Health and beauty on the rise

Looking good never goes out of style, but a combination of factors is making the beauty category more profitable for marketers than ever.

Looking good never goes out of style, but a combination of factors is making the beauty category more profitable for marketers than ever.

Buyers say that aging image-conscious baby boomers, a roller-coaster economy and an influx of younger users are combining to create a very healthy outlook for the recession-proof health and beauty ad spend.

Mariam Hoosen, VP, media director at Toronto’s Starcom Worldwide, predicts an increase in ad spend for the sector by about 10% to 20% over the next few years, and Optimedia president Sunni Boot says the spend will grow by about 5% per year (about $10 to $12 million) over the next two to five years.

Hoosen says baby boomers are driving the increase because they are getting more concerned about looking older. ‘That particular category is outpacing all the others. Consumers within the baby boomer group are very receptive to the innovations the category is introducing.’ Hoosen adds that ad spend is directly related to sales, particularly for a category that sees so many new product launches.

‘When sales go up, the competition knows something is happening,’ says Hoosen. ‘You have to show some sort of support for new products.’

Toronto-based Boot adds that the health and beauty sector, which includes medicine, fragrance and cosmetics, already makes up the fourth largest advertised product group in Canada, ahead of food. Boot says health and beauty products have always been strong performers in the ad world, and they are poised for strong growth as well.

This growth would be on top of a recent 16% jump in health and beauty ad spend between the first six months of 2001 and the first six months of 2002, as measured by Nielsen Media Research (the spend was $189,449,700 during the first half of 2001 and $219,185,900 for the first half of 2002).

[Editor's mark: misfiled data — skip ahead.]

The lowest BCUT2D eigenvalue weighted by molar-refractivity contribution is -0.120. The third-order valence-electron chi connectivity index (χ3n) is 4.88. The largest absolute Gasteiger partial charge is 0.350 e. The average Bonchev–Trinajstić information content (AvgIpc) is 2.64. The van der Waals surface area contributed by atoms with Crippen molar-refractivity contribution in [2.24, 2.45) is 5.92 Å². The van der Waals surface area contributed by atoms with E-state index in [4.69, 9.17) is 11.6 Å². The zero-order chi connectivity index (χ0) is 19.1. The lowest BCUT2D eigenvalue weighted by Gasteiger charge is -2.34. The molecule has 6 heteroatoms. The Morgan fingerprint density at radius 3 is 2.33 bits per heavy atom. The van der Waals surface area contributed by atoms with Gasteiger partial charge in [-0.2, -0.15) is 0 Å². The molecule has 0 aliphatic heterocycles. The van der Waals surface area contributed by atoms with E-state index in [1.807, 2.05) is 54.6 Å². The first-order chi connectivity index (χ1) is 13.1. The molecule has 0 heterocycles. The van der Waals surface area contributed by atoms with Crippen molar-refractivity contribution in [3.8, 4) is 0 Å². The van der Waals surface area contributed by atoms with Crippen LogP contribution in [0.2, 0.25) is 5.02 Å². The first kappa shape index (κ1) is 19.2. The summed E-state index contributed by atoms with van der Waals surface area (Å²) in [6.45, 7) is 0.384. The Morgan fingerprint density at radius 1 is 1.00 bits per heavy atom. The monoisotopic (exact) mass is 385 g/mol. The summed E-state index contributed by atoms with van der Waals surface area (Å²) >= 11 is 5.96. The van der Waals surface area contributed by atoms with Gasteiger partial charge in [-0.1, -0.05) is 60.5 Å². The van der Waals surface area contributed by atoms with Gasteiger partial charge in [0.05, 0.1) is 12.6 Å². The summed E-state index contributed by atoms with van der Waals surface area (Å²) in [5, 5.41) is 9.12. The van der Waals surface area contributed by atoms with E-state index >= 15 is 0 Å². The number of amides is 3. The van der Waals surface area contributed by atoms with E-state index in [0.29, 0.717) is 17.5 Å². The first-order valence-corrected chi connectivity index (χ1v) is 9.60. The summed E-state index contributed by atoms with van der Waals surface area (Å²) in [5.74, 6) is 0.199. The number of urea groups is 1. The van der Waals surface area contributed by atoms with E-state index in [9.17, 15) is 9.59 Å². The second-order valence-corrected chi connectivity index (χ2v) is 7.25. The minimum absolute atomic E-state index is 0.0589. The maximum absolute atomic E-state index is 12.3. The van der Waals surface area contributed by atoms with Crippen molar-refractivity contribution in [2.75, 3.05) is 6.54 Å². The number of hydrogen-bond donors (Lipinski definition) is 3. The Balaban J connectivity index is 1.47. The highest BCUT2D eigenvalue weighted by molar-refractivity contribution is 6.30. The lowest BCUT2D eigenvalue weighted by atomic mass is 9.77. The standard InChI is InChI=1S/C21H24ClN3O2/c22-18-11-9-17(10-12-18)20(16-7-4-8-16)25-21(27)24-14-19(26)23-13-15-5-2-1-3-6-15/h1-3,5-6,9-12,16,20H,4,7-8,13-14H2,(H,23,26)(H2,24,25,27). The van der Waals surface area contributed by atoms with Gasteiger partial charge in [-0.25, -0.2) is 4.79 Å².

According to ACNielsen, from March of 2001 to March of this year, Canadians spent $32.3 million on nail colour, $138.1 million on fragrance and $346.5 million on cosmetics in drug stores alone.

‘The beauty industry, with its wide-ranging product lines, will continue to represent one of the largest revenue sectors for Canadian media,’ says Boot. In particular, Boot predicts growth of 8% to 10% in magazine ad spend, 6% to 7% in television and 20% in online spend. And with strong growth in magazine spending, Boot also predicts that new youth-oriented magazines, such as Elle Girl and Fashion 18, will thrive.

‘Using portraits of Canadians, we know that girls are getting older sooner, and while young girls have always had a fascination with makeup, the entry level for usage is getting permissibly younger,’ says Boot. ‘This group aspires to their favourite stars and want to ‘mirror a look.’ Price point and retail availability make shopping for makeup and hair products exciting and rewarding.’

Steve Boase, an analyst with J.C. Williams Group in Toronto, says the predicted ad spend increase makes sense. With the whole Canadian economy still doing surprisingly well compared to the U.S., people are spending more money. Since healthy and beauty product manufacturers are also performing well, he says, this should in turn increase the amount of money spent on advertising health and beauty products.

Boase says people in larger cities like Toronto, Montreal and Vancouver tend to spend the most money on health and beauty products. Those in the age group of 18-24, those with higher incomes and fashion-forward people are the most likely to spend their hard-earned cash on beauty care items.

The fact that the long-term economic forecast is unsettled isn’t a damper because the health and beauty category does well even in times of economic trouble. ‘There’s a little theory called the red lipstick theory,’ Boase says. People may opt for a smaller, luxury item such as a cosmetic, because even if a woman can’t afford that Chanel suit, they could certainly get the Chanel lipstick. ‘When the economy is in trouble, sales of lipstick go through the roof. People need a little sunshine, a cheap pick-me-up.’

Boot agrees that the beauty sector shines even during lulls in the economy. ‘The category is far less vulnerable to economic conditions that affect advertising spend in other categories,’ she says.

‘The status of employment, interest rates, stock market, and global conflict have little impact on a woman wishing to purchase a new colour lipstick, or a man looking for a new shampoo.’ Further, ‘depth of product line within each sub-segment, and their respective price points, ensure universal purchase, frequent consumption and a ubiquitous user benefit.’